*: Equity-tracking-measures that contrast development outcome results between the bottom two income quintiles against the higher quintiles ought to be considered across all the post 2015 development goals. Actions focused on the bottom two quintiles can then be more heavily weighted thus prioritizing the focus of development actions on those rendered marginal and being excluded. (But will this be done?) Indicators that track and address all forms of discrimination and marginalization must then be defined and applied. (Plan International)

4. In the same vein, when the proponents of giving priority to economic growth claim this growth reduces absolute poverty, they are being devious. An economic growth focus actually creates a widening gap between the haves and the have-nots and between urban and rural populations –and existing laws condone this.** Incomes of the bottom 20% have quite universally not risen nearly as much as those of the rest of the population. Policies followed leading to this situation have been to lower spending on social sector interventions together with regimes of less progressive taxes and indirect taxes disproportionately paid by those rendered poor. Furthermore, export-led policies are creating low employment gains and are concentrating the wealth in the hands of exporting corporations rather than of households. Workers also have weaker bargaining power that further depresses wages. It is more progressive tax systems that will boost the redistributive impact of fiscal policies especially when linked to increased expenditures aimed at vulnerable households. (R. Balakrishnan)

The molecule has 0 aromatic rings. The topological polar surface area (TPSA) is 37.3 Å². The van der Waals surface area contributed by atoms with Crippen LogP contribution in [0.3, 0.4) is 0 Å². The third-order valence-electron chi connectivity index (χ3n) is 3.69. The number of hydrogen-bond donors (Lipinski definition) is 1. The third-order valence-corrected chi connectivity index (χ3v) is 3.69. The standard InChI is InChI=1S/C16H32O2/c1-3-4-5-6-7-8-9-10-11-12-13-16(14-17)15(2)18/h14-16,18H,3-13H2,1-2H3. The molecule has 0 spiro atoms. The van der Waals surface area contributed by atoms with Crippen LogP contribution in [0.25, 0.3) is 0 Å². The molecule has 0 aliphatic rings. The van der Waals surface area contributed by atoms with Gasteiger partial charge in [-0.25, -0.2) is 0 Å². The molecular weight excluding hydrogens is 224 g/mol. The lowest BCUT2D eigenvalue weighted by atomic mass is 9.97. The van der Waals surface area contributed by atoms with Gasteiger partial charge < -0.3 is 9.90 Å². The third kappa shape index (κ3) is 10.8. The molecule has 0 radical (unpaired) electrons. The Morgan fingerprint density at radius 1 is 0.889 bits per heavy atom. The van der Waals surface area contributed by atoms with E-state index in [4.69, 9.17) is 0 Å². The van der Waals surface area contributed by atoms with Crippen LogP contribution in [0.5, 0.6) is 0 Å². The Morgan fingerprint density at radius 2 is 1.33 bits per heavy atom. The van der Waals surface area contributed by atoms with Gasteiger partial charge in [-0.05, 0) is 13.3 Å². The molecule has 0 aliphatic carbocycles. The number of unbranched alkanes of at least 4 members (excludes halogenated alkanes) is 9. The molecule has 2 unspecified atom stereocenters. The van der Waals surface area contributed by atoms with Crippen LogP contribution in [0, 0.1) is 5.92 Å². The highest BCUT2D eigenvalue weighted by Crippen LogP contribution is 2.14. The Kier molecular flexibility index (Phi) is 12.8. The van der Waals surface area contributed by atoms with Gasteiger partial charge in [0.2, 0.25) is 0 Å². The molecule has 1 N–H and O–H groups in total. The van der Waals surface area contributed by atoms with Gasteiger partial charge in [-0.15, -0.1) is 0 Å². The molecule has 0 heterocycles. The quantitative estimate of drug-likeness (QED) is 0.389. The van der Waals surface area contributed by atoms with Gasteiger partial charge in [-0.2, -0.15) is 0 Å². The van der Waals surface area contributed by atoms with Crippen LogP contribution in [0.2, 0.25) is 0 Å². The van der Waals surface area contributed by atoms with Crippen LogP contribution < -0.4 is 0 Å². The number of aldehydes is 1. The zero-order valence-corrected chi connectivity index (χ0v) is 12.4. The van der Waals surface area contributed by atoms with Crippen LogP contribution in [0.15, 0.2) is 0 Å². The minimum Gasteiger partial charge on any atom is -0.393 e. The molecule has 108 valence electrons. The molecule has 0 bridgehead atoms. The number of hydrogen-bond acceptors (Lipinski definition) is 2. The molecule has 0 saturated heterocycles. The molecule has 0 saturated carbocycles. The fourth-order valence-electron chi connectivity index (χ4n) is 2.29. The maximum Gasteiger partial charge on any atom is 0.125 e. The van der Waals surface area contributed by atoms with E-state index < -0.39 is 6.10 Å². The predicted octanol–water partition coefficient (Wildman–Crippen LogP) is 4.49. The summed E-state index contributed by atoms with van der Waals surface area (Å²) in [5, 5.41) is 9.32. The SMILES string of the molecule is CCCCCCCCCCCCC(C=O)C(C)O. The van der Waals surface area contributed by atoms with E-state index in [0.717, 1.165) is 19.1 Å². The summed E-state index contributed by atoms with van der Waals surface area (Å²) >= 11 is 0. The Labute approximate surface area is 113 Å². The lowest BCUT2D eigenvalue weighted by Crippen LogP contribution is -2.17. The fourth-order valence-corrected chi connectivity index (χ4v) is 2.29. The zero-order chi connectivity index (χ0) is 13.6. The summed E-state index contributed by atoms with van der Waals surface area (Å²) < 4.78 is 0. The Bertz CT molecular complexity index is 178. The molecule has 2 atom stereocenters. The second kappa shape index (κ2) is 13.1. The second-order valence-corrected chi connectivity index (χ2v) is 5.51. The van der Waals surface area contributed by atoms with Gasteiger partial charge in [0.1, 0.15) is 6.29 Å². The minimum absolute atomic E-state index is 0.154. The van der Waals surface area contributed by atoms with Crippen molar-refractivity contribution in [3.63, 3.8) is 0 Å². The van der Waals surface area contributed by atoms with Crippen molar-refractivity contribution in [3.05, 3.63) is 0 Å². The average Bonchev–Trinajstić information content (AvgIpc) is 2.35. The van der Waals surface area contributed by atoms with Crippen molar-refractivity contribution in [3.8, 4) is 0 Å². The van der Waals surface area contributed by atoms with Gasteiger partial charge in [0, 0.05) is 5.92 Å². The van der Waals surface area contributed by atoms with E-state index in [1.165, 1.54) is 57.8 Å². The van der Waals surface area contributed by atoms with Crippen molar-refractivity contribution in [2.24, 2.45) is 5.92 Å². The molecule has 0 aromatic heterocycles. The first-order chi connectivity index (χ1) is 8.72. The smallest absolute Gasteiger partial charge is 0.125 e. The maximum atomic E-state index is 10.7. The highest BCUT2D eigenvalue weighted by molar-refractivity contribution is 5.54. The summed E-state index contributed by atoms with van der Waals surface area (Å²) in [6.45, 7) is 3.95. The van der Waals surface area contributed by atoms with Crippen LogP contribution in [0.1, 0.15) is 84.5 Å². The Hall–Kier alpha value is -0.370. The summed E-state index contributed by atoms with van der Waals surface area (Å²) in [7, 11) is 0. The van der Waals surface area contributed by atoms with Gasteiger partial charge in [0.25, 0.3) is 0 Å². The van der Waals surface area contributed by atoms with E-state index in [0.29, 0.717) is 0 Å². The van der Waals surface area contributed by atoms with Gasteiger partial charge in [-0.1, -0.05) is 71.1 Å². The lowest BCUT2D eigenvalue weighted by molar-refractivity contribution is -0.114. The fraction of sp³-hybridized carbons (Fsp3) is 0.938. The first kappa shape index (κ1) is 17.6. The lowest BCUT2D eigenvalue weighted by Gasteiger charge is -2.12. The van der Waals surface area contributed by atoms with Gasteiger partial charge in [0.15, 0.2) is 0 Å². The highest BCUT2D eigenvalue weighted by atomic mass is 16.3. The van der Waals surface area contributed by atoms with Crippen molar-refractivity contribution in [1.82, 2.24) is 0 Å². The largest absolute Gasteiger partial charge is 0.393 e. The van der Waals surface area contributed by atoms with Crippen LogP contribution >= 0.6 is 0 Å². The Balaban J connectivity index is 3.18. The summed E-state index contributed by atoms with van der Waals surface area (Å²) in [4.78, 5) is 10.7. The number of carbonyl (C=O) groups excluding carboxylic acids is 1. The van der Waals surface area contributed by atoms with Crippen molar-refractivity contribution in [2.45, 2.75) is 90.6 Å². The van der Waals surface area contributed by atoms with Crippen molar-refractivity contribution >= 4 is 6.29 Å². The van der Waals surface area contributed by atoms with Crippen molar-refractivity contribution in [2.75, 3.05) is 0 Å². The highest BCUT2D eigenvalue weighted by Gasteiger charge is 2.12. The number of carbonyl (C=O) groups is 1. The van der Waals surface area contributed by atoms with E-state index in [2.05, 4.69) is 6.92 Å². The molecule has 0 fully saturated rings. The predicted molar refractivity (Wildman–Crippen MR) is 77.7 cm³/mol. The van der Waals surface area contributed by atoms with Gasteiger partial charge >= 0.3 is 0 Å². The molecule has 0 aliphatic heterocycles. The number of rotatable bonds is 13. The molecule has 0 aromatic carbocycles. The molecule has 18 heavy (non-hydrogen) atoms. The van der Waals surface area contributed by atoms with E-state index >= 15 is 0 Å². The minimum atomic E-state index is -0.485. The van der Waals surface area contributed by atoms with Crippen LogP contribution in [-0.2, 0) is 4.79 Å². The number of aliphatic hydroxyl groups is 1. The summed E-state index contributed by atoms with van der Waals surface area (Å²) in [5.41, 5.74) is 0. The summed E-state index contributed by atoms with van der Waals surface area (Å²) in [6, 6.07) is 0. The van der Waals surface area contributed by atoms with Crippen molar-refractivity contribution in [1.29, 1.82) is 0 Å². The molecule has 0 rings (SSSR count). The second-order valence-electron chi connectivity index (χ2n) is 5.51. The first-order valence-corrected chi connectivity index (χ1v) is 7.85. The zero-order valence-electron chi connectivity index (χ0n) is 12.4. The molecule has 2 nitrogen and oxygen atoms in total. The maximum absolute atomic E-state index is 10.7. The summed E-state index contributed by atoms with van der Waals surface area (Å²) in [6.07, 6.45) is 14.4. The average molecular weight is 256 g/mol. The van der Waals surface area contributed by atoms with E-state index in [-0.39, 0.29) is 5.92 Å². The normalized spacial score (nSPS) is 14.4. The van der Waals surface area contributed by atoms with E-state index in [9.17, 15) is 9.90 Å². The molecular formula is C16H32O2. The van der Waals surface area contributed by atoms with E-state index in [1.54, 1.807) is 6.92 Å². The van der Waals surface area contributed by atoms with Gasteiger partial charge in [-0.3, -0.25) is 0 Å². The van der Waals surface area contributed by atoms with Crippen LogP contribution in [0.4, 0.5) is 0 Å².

**: Justice of the bourgeois class is like a net that allows the sharks to escape and only catches the small sardines. (Rosa Luxemburg)

Key factors to decrease inequality are more equal distribution of earnings plus government transfers

5. Many development interventions, while often well intended, result in some sort of a ‘social bribery’ where those at the margins are provided with basic social services (vaccinations, primary education, etc.) plus modest increases in income. These modest improvements keep those rendered poor afloat without changing their fundamental lack of access to life-changing opportunities or access to the current power dynamics. They are given the impression that their lane is moving, while in fact it is advancing at a much slower pace than others, and the gap between them and the wealthy is widening.

6. An equity- and HR centered normative approach to tackling inequalities is one that rises above these disempowering interpretations and makes it possible to challenge existing power structures and development strategies. The search for equality inevitably involves profound changes in power relations that current power holders have limited, if any, interest in stewarding. Inequalities impose an analytical framework that exposes the close links between poverty and prosperity and highlights how the current pattern of growth thrives on marginalization and inequitable inclusion. We live under a Corporate Theory of Change. The new 2030 Sustainable Development Agenda is far from being immune to this theory of change and may as well become another powerful instrument at its service. Indeed, the entire SDGs negotiation process was characterized by the pervasive influence of the corporate sector and the unjustified confidence in the role of the private sector. (Stefano Prato)